Following the 1954 show season, the B.A.T. 7 was acquired by Alfa Romeo in January 1955 and shipped to the United States for display by the manufacturer at the New York and Chicago Auto Shows. Shortly thereafter the car was purchased by the well-known San Francisco-based importer Charles Rezzaghi on behalf of Alfa Romeo enthusiast Al Williams, a flamboyant restaurateur whose Fairmont Hotel penthouse establishment hosted many of the day’s A-list celebrities. The B.A.T. 7 was soon transported to Southern California to run the SCCA races at Palm Springs in March 1955, and afterwards it was displayed at Bill Doheny’s Ferrari sales office in Los Angeles.

After returning to San Francisco, the B.A.T. 7 was modified with the removal of the fins; while this decision is no doubt shocking to a modern observer, it must be noted that these dramatic design features obstructed rear visibility and therefore made street use exceedingly difficult. Acquired then by Ken Shaff, the Alfa Romeo was repainted in Rolls-Royce sand and black, and presented at the 1958 Pebble Beach Concours d’Elegance.

Passing to collector Col. James Sorrell, the B.A.T. 7 was entrusted to the Van Nuys shop of Sal di Natale, then one of the West Coast’s most respected Italian car specialists. After undergoing a sympathetic freshening, the Alfa Romeo sat uncollected for some time, prompting di Natale to eventually put a lien on it and assume ownership around 1969. The mechanic went on to retain possession for 17 years, eventually selling the car in 1986 to a private collector, at which time a two-year refurbishment was conducted of the coachwork, including reinstallation of the fins, to its original configuration.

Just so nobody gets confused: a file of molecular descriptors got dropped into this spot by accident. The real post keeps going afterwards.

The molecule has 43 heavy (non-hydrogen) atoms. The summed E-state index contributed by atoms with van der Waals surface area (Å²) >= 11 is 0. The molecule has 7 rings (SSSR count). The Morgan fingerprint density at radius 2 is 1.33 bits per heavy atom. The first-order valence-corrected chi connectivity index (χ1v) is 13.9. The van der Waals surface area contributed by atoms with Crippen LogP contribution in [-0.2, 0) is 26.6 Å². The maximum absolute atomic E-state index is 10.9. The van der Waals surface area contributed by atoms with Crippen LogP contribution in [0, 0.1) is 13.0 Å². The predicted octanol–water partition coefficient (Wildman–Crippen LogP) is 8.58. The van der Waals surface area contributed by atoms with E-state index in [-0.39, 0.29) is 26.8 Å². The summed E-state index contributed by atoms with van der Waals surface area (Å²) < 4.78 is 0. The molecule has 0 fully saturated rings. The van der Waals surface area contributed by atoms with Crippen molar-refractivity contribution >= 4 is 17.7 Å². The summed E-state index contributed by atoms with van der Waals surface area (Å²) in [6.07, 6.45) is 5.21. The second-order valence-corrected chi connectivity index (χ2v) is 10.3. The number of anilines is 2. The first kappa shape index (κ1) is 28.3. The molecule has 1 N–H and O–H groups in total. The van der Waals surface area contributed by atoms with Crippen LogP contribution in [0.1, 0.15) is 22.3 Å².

B.A.T. 9d (1955)

Following the B.A.T. 7’s show season of 1954, Scaglione began work on a third concept for 1955. Perhaps sensing some missed opportunity—as popular as the prior B.A.T.s were, they looked utterly unlike anything sold by Alfa Romeo—Alfa Romeo’s mandate for the final B.A.T concept was to “make it more practical for road use.”

Thus, for his third act, Scaglione explored a roadworthy gran turismo interpretation of the B.A.T theme. The fins were reduced in size to improve rear visibility, and the rear wheel skirts were eliminated. A pronounced beltline was added toward the rear, while a standard production triangular Alfa Romeo Giulietta grille, including the famed Milano crest, was fitted to the front grille, highlighting the car’s identity as an Alfa Romeo. And, of course, the mechanical components were once again drawn from the Alfa Romeo 1900.

The Turin Salon was again chosen to unveil the new concept car, and the B.A.T. 9d was unsurprisingly lavished with high praise, completing one of the most important automotive triptychs ever devised. After the 1955 show season, this final concept car was sold into American ownership, and it next surfaced in the parking lot of the Sebring endurance race in March 1956. The B.A.T. 9d was discovered there by Chicago dealer Harry Woodnorth, and he, along with Tom Barrett, arranged a purchase after patiently waiting for the car’s owners to return.

Barrett later sold his share of the car to Woodnorth, and in 1958 Woodnorth in turn sold the Alfa Romeo to Ed Beseler of Lansing, Michigan, who repainted the body red. After Beseler’s passing a few years later, the B.A.T. 9d was purchased by Arlen Regis at an estate sale, and he prominently displayed the car at the dealership he managed, Chapin Motors of Greenville, Michigan. In 1962, 16-year-old Gary Kaberle spotted the car at the dealership and began relentlessly hounding Regis to sell it to him, eventually emptying a gym bag of cash onto the dealer’s desk to trigger a transaction.